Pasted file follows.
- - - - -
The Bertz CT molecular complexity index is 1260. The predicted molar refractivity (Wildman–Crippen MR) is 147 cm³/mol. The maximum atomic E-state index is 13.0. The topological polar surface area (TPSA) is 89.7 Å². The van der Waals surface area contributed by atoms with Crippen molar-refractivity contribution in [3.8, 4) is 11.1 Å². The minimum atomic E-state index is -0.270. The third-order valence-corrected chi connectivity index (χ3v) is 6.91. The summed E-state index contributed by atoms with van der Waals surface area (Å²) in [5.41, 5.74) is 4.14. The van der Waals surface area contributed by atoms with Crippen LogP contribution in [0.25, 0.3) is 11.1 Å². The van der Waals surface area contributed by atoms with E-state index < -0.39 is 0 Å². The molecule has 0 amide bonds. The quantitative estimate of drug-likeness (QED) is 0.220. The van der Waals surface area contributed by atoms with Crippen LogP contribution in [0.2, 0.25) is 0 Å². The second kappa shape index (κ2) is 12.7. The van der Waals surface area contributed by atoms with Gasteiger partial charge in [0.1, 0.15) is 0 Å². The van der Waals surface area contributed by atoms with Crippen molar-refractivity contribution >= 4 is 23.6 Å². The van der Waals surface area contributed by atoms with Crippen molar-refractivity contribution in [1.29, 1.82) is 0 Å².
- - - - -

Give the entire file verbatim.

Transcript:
The Bertz CT molecular complexity index is 1260. The predicted molar refractivity (Wildman–Crippen MR) is 147 cm³/mol. The maximum atomic E-state index is 13.0. The topological polar surface area (TPSA) is 89.7 Å². The van der Waals surface area contributed by atoms with Crippen molar-refractivity contribution in [3.8, 4) is 11.1 Å². The minimum atomic E-state index is -0.270. The third-order valence-corrected chi connectivity index (χ3v) is 6.91. The summed E-state index contributed by atoms with van der Waals surface area (Å²) in [5.41, 5.74) is 4.14. The van der Waals surface area contributed by atoms with Crippen LogP contribution in [0.25, 0.3) is 11.1 Å². The van der Waals surface area contributed by atoms with E-state index < -0.39 is 0 Å². The molecule has 0 amide bonds. The quantitative estimate of drug-likeness (QED) is 0.220. The van der Waals surface area contributed by atoms with Crippen LogP contribution in [0.2, 0.25) is 0 Å². The second kappa shape index (κ2) is 12.7. The van der Waals surface area contributed by atoms with Gasteiger partial charge in [0.1, 0.15) is 0 Å². The van der Waals surface area contributed by atoms with Crippen molar-refractivity contribution >= 4 is 23.6 Å². The van der Waals surface area contributed by atoms with Crippen molar-refractivity contribution in [1.29, 1.82) is 0 Å².